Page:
I just discovered Tanner Bell’s excellent blog Smart Fantasy Baseball this past weekend. Dutifully, I spent much of said weekend catching up on the content. It culminated in the perusing of the three short e-books by Bell that you can get for free by entering a functional email address in the widget on the sidebar of the blog’s homepage.
I also purchased—also very belatedlt—Mike Podhorzer’s e-book Projecting X, which is also offered as part of a bundle on Bell’s site with supplemental materials (including an insane Excel workbook) provided by Bell. I purchased the bundle.
First, let me say that, for a person who is finding himself delving ever and ever deeper into fantasy baseball and baseball analysis in general, Smart Fantasy Baseball is a revelation. Bell’s posts are extremely detailed (not for the faint of fantasy heart, but a delight for those who crave specifics and love to ponder methodology) and very well-organized. I ended up finding his blog by searching for info on Standings Gain Points (SGP) method of ranking players, which led me to his series on the subject. Seeing how much time he put into his ranking method, the accompanying spreadsheets (most of which are available for free download), and then the posts explaining those things, I fell a little in love. The aforementioned series of posts is a step-by-step walk through of the process of creating fantasy baseball rankings that also includes elucidation of the ideas behind his process.
Smart Fantasy Baseball is not a daily blog, but when a new post drops, you can bet that it’s going to have a ton of interesting info and be worth checking out.
My big suggestion to Mr. Bell in regards to his blog is a practical one: use the “Read More” tag more often—probably with every post—so visitors don’t have to scroll through your very long articles in order to get a general sense of the offerings of the blog.
The aesthetic of the blog is pretty cool compared to many sports blogs. It’s clean and modern, and I like it. The topic of aesthetics is where my brief review turns to the e-books, and begins to get strange. Mike Podhorzer’s Projecting X and the e-books by Bell were difficult to read. I don’t mean difficult in the sense that the material was inaccessible. On the contrary, both authors take pains to make the concepts and processes contained within the books very clear. I don’t mean difficult in the sense that the prose is so poor or disorganized that it’s impossible to slog through. Neither of those is close to being true either.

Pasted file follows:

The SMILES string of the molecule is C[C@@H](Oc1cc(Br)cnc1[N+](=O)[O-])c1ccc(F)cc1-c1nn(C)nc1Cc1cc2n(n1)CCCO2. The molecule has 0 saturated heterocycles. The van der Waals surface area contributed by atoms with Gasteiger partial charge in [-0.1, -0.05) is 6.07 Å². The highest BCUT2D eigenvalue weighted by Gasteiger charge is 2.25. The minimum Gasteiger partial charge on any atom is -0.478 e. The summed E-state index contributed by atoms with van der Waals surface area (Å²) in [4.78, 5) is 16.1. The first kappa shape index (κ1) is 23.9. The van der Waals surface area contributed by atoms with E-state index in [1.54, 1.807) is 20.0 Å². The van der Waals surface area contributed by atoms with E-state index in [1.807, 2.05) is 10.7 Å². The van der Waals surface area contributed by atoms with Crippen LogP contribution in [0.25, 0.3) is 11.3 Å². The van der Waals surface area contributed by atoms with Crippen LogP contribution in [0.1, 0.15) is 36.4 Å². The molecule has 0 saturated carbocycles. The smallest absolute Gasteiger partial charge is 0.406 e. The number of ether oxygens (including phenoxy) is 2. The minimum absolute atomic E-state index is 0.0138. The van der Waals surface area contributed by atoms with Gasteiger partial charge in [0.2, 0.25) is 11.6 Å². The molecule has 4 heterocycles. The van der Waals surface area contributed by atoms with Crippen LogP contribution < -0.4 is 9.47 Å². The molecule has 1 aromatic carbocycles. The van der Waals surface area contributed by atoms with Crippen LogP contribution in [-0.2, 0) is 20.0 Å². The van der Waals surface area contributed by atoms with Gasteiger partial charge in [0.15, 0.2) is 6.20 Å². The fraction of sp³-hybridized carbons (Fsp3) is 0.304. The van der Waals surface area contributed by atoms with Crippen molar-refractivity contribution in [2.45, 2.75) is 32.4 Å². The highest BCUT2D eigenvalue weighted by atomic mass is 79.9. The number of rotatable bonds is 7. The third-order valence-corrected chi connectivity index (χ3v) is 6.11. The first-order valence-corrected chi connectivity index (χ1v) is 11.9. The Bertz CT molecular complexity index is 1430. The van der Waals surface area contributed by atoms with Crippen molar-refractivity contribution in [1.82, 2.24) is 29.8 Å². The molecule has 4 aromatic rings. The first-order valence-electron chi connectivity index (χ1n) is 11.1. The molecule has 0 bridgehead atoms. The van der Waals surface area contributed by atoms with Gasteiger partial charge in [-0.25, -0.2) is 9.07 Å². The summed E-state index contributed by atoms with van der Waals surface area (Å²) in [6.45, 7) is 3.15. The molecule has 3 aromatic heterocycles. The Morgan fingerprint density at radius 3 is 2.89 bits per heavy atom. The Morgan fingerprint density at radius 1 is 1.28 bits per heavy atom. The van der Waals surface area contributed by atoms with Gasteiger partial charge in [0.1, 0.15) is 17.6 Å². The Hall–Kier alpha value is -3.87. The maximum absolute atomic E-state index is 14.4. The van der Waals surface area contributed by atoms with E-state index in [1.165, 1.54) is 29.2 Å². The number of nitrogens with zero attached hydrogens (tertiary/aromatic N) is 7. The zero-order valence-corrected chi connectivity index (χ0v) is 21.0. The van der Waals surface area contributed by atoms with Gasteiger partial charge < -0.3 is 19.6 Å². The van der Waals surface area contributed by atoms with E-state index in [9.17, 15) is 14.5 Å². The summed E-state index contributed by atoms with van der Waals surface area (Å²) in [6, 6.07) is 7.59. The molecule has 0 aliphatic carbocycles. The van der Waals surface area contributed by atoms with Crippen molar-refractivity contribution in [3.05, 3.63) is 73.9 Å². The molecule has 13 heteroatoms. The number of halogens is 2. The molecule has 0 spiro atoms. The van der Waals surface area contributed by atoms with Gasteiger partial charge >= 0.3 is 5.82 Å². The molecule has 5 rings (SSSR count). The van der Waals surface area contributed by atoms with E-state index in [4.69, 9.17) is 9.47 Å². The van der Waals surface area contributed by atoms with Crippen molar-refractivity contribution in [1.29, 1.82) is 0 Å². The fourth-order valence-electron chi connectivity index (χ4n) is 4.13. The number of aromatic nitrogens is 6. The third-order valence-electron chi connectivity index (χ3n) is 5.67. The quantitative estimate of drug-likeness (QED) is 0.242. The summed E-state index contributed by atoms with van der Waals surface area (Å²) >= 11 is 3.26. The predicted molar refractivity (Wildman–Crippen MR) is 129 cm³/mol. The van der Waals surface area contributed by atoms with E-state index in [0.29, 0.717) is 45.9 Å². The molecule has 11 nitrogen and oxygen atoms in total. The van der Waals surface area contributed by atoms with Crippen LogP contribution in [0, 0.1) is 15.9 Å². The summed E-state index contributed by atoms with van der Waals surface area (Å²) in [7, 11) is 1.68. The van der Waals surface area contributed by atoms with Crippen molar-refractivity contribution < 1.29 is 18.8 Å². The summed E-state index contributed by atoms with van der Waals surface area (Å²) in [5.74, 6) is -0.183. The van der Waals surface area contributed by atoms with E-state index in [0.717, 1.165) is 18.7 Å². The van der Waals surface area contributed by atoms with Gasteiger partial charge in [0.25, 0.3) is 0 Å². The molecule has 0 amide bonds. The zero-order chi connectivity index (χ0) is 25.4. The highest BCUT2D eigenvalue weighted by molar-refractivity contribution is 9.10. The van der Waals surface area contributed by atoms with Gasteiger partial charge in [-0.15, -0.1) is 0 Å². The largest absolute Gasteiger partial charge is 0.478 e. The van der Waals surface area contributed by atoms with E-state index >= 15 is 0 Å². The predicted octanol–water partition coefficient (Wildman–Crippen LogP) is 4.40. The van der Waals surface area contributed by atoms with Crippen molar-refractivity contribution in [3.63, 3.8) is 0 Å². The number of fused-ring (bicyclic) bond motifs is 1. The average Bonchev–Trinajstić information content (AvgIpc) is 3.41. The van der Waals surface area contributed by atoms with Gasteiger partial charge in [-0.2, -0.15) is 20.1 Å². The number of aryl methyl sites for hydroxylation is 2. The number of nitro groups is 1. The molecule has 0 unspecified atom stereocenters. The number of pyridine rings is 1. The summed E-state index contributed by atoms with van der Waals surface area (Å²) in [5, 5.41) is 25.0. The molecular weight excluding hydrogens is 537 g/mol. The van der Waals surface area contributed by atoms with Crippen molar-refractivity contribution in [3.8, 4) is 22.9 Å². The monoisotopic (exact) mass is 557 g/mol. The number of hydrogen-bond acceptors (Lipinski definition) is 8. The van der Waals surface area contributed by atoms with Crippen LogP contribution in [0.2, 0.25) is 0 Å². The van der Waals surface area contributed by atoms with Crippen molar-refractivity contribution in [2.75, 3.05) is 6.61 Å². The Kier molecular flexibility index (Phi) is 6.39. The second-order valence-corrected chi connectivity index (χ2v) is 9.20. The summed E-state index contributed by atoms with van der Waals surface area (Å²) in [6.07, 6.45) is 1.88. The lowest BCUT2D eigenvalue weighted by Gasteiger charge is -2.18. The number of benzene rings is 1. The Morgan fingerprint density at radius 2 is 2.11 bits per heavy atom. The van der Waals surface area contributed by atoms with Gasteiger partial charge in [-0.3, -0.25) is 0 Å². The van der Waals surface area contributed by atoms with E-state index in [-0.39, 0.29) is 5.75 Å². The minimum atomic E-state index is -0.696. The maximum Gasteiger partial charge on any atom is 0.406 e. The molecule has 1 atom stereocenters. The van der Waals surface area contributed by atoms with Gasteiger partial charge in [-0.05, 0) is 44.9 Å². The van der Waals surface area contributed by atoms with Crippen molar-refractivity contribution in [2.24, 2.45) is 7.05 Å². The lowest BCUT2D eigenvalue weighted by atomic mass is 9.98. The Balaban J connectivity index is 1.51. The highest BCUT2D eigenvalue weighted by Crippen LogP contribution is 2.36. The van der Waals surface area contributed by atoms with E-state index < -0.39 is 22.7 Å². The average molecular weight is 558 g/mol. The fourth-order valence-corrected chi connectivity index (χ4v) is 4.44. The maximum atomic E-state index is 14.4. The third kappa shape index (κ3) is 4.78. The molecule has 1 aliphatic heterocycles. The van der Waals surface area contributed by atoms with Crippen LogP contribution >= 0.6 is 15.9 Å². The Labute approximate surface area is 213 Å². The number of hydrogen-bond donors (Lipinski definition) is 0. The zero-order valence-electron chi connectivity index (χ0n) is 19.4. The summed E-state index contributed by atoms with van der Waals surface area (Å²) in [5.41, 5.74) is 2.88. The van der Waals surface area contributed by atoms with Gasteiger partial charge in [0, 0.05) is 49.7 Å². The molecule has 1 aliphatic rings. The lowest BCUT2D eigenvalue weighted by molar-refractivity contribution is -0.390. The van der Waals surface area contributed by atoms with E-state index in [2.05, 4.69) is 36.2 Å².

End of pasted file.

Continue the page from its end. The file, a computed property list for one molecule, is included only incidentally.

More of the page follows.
What I mean is that both e-books violate typographical best practices to the extent that they strain the reader’s eyes to a significant degree. I am well aware that the people who purchase (or download for free) these e-books are not expecting typographical beauty. But some rules of typography exist not because of pedantic whim, but because they actually serve a purpose—chiefly, readability. The relationships between font size, leading (space between lines), and page/column width are very important to readability.
I hope that Misters Bell and Podhorzer won’t take too much offense to this all. The reason that I’m even writing this post in the first place is because it pains me to see worthwhile content hindered by less-than-optimal formatting. I suspect that both of these gentlemen are quite busy; their baseball writing prowess is testament enough to that. I don’t expect them to spend hours adjusting very minor things in InDesign or poring over font choices or whatever. In the future, most of this issue can be addressed by applying one weird trick: use a smaller page size with the same font size. Instead of 8.5×11 or 11×8.5, use 6×8 or 8×6. This would make the text in these e-books much less straining on the readers’ eyes. There’s more that could be done, but even this one change would do a lot.
In the meantime, I thank these gentlemen for their efforts!